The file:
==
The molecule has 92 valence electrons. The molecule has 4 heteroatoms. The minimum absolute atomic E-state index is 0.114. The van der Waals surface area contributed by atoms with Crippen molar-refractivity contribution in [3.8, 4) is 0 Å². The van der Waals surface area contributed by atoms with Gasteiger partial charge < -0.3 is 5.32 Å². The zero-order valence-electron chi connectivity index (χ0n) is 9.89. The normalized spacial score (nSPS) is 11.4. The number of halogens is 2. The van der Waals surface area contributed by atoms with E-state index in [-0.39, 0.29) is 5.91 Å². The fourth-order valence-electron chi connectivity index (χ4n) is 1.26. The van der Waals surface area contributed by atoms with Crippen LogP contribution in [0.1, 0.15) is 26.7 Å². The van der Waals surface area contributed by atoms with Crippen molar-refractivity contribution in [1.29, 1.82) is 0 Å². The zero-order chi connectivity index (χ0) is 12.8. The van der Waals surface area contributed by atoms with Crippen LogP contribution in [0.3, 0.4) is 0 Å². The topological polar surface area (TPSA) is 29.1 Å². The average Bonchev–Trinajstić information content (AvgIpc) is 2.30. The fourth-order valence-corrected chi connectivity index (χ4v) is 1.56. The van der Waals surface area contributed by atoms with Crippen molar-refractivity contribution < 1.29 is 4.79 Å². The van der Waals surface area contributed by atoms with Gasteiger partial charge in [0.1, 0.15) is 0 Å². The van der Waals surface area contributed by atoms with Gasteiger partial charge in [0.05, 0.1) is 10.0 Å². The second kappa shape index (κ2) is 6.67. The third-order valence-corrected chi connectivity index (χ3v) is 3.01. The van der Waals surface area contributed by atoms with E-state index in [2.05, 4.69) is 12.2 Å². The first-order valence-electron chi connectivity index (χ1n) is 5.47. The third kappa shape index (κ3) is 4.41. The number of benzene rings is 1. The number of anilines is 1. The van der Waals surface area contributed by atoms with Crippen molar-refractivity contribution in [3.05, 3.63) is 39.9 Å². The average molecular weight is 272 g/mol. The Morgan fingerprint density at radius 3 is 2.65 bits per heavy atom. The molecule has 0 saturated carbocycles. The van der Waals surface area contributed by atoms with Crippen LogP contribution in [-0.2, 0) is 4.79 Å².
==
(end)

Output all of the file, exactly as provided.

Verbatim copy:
The molecule has 92 valence electrons. The molecule has 4 heteroatoms. The minimum absolute atomic E-state index is 0.114. The van der Waals surface area contributed by atoms with Crippen molar-refractivity contribution in [3.8, 4) is 0 Å². The van der Waals surface area contributed by atoms with Gasteiger partial charge < -0.3 is 5.32 Å². The zero-order valence-electron chi connectivity index (χ0n) is 9.89. The normalized spacial score (nSPS) is 11.4. The number of halogens is 2. The van der Waals surface area contributed by atoms with E-state index in [-0.39, 0.29) is 5.91 Å². The fourth-order valence-electron chi connectivity index (χ4n) is 1.26. The van der Waals surface area contributed by atoms with Crippen LogP contribution in [0.1, 0.15) is 26.7 Å². The van der Waals surface area contributed by atoms with Crippen molar-refractivity contribution in [1.29, 1.82) is 0 Å². The zero-order chi connectivity index (χ0) is 12.8. The van der Waals surface area contributed by atoms with Crippen LogP contribution in [0.3, 0.4) is 0 Å². The topological polar surface area (TPSA) is 29.1 Å². The average Bonchev–Trinajstić information content (AvgIpc) is 2.30. The fourth-order valence-corrected chi connectivity index (χ4v) is 1.56. The van der Waals surface area contributed by atoms with Crippen molar-refractivity contribution < 1.29 is 4.79 Å². The van der Waals surface area contributed by atoms with Gasteiger partial charge in [0.1, 0.15) is 0 Å². The van der Waals surface area contributed by atoms with Gasteiger partial charge in [0.05, 0.1) is 10.0 Å². The second kappa shape index (κ2) is 6.67. The third-order valence-corrected chi connectivity index (χ3v) is 3.01. The van der Waals surface area contributed by atoms with E-state index in [2.05, 4.69) is 12.2 Å². The first-order valence-electron chi connectivity index (χ1n) is 5.47. The third kappa shape index (κ3) is 4.41. The number of benzene rings is 1. The number of anilines is 1. The van der Waals surface area contributed by atoms with Crippen molar-refractivity contribution in [3.05, 3.63) is 39.9 Å². The average molecular weight is 272 g/mol. The Morgan fingerprint density at radius 3 is 2.65 bits per heavy atom. The molecule has 0 saturated carbocycles. The van der Waals surface area contributed by atoms with Crippen LogP contribution in [-0.2, 0) is 4.79 Å².